Monthly rents in Coral Gables and Key Biscayne range from USD 29 to USD 35 per sq. m. (or USD 2.8 to 3.2 per square foot), whereas in Aventura, monthly rents range from around USD 18 to USD 20 per sq. m. (USD 1.7 to USD 1.9 per square foot).

Round trip transaction costs are moderate in the US, but higher than necessary due to high realtor costs Property transaction costs analysis for the US and Property transaction costs in the US, compared to Canada

Read Rental Yields »

Taxes and Costs Last Updated: August 15, 2015

The complicated U.S. tax system

united states houses for saleRental Income: Rental income is categorized as either Effectively Connected Income, wherein it is taxed at progressive federal tax rates, or Fixed Determinable Annual Periodical income, wherein it is taxed at 30% withheld by the tenant.

States also levy income taxes at varying rates.

Capital Gains: Capital gains tax for properties held for more than a year is 5%; otherwise the tax is 15%.

Inheritance: Federal estate tax is progressive with rates at 18% to 45% and an exemption of up to US$2,000,000. A Generation-Skipping Transfer Tax is also being levied on transfers to beneficiaries who are more than one generation younger than the transferor.

Residents: Resident foreigners, like U.S. citizens, are taxed on their worldwide income.

Read Taxes and Costs »

Buying Guide Last Updated: August 15, 2015

U.S. buying costs range from low to moderate

Roundtrip transaction cost is around 9% to 11%. Significant costs include the 6% real estate broker's fee and real property transfer tax, at around 1.425% in New York City. Total costs for legal fees, title search and insurance, and registration fees range from 1.70% to 3.50%.

Read Buying Guide »

Landlord and Tenant Last Updated: August 15, 2015

U.S. housing law is pro-tenant

Strong anti-discrimination laws make the US slightly pro-tenant.

Rent Control: There are subtle rent control laws in 5 states; however their laws also have provisions to give landlords a fair return of investment.

Tenant Security: It is advisable for landlords to write a report citing all the allowable reasons when declining a prospective tenant. Tenants can also charge landlords with intentional infliction of emotional distress to fend off eviction.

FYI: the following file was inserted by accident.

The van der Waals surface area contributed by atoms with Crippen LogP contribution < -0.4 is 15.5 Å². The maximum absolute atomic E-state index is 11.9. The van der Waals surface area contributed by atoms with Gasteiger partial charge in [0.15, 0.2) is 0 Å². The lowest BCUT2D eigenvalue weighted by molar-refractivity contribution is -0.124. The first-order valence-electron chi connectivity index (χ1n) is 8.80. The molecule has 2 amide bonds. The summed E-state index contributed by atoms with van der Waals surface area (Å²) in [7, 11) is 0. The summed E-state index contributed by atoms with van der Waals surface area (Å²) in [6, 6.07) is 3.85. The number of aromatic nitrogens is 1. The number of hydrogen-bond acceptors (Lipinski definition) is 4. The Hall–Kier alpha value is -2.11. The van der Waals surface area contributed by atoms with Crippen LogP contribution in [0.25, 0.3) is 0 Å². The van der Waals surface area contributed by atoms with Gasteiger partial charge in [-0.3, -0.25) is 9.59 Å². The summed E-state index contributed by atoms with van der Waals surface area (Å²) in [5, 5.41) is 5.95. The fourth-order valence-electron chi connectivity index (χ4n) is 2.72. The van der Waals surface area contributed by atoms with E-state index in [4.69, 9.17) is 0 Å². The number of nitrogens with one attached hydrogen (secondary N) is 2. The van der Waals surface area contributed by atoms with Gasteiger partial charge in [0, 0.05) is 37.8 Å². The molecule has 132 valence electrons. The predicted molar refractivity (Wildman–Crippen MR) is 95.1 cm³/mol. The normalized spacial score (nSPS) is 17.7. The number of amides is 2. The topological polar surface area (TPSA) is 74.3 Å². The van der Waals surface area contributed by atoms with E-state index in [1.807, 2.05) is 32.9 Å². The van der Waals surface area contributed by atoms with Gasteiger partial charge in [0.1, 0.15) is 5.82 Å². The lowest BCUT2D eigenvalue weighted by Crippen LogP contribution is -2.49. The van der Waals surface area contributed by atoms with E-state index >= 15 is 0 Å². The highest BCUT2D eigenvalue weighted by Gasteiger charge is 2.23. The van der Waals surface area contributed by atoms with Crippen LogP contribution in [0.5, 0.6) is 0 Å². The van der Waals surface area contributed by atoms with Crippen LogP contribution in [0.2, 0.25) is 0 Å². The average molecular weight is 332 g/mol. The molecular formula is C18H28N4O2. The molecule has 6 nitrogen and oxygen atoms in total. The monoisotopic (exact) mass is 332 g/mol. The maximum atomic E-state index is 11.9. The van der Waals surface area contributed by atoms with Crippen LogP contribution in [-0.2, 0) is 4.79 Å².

Read Landlord and Tenant »

ECONOMIC GROWTH Last Updated: August 15, 2015

Economic growth will be moderate in 2015

United States GDP inflationThe world’s largest economy accelerated in Q2 2015, with GDP rising by 2.3% y-o-y. This signaled a rebound from the first quarter's weak  growth of 0.6% y-o-y.  The second quarter's fast-paced expansion was fueled by private consumption, and an improving labour market.

The U.S. economy expanded by 2.4% in 2014, 2.2% in 2013, 2.3% in 2012, 1.6% in 2011, and 2.5% in 2010, according to the International Monetary Fund (IMF).

The economy is expected to continue with moderate growth, with a predicted 1.8% to 2% growth in 2015 and  2.4% to 2.7% growth in 2016, according to the Federal Reserve’s June 2015 Federal Open Market Committee (FOMC) meeting. Meanwhile, the IMF recently reduced its GDP projection for 2015 from 3.1% to 2.5%.

This full-year’s budget deficit will likely be the lowest deficit in eight years, with an estimated year-end total of around US$ 425 billion or 2.4% of GDP, down from US$ 483 billion or 2.8% of GDP in 2014, according to the Congressional Budget Office (CBO) - and down from 10.1% of GDP in 2009.

Inflation is expected to fall to 0.1% in 2015.

United States unemploymentIn July 2015, unemployment in the U.S. was 5.3%, according to the Bureau of Labor Statistics (BLS) - a seven-year low reached in June 2015, down from the 6.2% unemployment rate the previous year. The country added around 215,000 jobs in July 2015, mostly in financial services, retail trade, professional and technical services, and health care.

Analysts see a possible US interest hike in September. In June 2015, the Federal Reserve raised its labour market assessment, stating that the labour market continue to "improve, with solid job gains and declining unemployment".

“With the Fed’s decision on the timing of the first rate rise being ‘data dependent’, today’s report does nothing to discourage the belief that a September hike is very much on the table, albeit by no means a done deal," said Markit’s chief economist Chris Williamson.

The country’s unemployment rate averaged 5% from 1998 to 2008. Its recent peak year was 2010 with 9.6% unemployment.

In July 2015, average weekly earnings increased by 2% from the same period last year, to US$860.78.

Title: Property in United States | American Real Estate Investment

Description: A look at real estate investment in United States from the perspective of property income, taxes and American investment prospects

Keywords: global property guide, property guide, global property, United States, rental yields, overseas property, property markets, property investments